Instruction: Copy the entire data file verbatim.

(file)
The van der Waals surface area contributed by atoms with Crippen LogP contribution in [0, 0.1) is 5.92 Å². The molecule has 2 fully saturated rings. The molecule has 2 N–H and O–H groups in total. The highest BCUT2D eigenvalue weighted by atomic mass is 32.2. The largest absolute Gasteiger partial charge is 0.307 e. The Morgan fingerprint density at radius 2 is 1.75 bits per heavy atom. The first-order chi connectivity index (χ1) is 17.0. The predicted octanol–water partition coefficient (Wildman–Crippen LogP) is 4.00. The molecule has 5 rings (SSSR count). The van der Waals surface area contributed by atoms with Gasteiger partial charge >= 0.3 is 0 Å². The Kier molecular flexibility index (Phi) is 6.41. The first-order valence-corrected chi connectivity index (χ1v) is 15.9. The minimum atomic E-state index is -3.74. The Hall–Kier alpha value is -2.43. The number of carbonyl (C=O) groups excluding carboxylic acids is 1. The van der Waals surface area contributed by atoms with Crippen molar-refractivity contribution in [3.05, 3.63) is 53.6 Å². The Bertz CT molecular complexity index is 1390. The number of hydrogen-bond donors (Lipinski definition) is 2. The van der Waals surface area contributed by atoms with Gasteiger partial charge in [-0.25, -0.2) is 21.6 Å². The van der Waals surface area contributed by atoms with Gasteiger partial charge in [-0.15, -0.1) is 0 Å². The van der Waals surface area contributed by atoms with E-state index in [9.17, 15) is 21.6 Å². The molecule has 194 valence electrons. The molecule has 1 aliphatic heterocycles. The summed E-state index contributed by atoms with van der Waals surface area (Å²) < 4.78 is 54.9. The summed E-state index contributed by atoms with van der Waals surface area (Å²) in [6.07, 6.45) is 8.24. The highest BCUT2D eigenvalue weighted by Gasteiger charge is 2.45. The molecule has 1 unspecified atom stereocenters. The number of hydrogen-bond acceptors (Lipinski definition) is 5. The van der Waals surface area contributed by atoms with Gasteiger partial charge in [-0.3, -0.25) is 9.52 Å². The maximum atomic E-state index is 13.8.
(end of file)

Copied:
The van der Waals surface area contributed by atoms with Crippen LogP contribution in [0, 0.1) is 5.92 Å². The molecule has 2 fully saturated rings. The molecule has 2 N–H and O–H groups in total. The highest BCUT2D eigenvalue weighted by atomic mass is 32.2. The largest absolute Gasteiger partial charge is 0.307 e. The Morgan fingerprint density at radius 2 is 1.75 bits per heavy atom. The first-order chi connectivity index (χ1) is 17.0. The predicted octanol–water partition coefficient (Wildman–Crippen LogP) is 4.00. The molecule has 5 rings (SSSR count). The van der Waals surface area contributed by atoms with Gasteiger partial charge >= 0.3 is 0 Å². The Kier molecular flexibility index (Phi) is 6.41. The first-order valence-corrected chi connectivity index (χ1v) is 15.9. The minimum atomic E-state index is -3.74. The Hall–Kier alpha value is -2.43. The number of carbonyl (C=O) groups excluding carboxylic acids is 1. The van der Waals surface area contributed by atoms with Crippen molar-refractivity contribution in [3.05, 3.63) is 53.6 Å². The Bertz CT molecular complexity index is 1390. The number of hydrogen-bond donors (Lipinski definition) is 2. The van der Waals surface area contributed by atoms with Gasteiger partial charge in [-0.25, -0.2) is 21.6 Å². The van der Waals surface area contributed by atoms with Gasteiger partial charge in [-0.15, -0.1) is 0 Å². The van der Waals surface area contributed by atoms with E-state index in [9.17, 15) is 21.6 Å². The molecule has 194 valence electrons. The molecule has 1 aliphatic heterocycles. The summed E-state index contributed by atoms with van der Waals surface area (Å²) < 4.78 is 54.9. The summed E-state index contributed by atoms with van der Waals surface area (Å²) in [6.07, 6.45) is 8.24. The highest BCUT2D eigenvalue weighted by Gasteiger charge is 2.45. The molecule has 1 unspecified atom stereocenters. The number of hydrogen-bond acceptors (Lipinski definition) is 5. The van der Waals surface area contributed by atoms with Gasteiger partial charge in [-0.3, -0.25) is 9.52 Å². The maximum atomic E-state index is 13.8.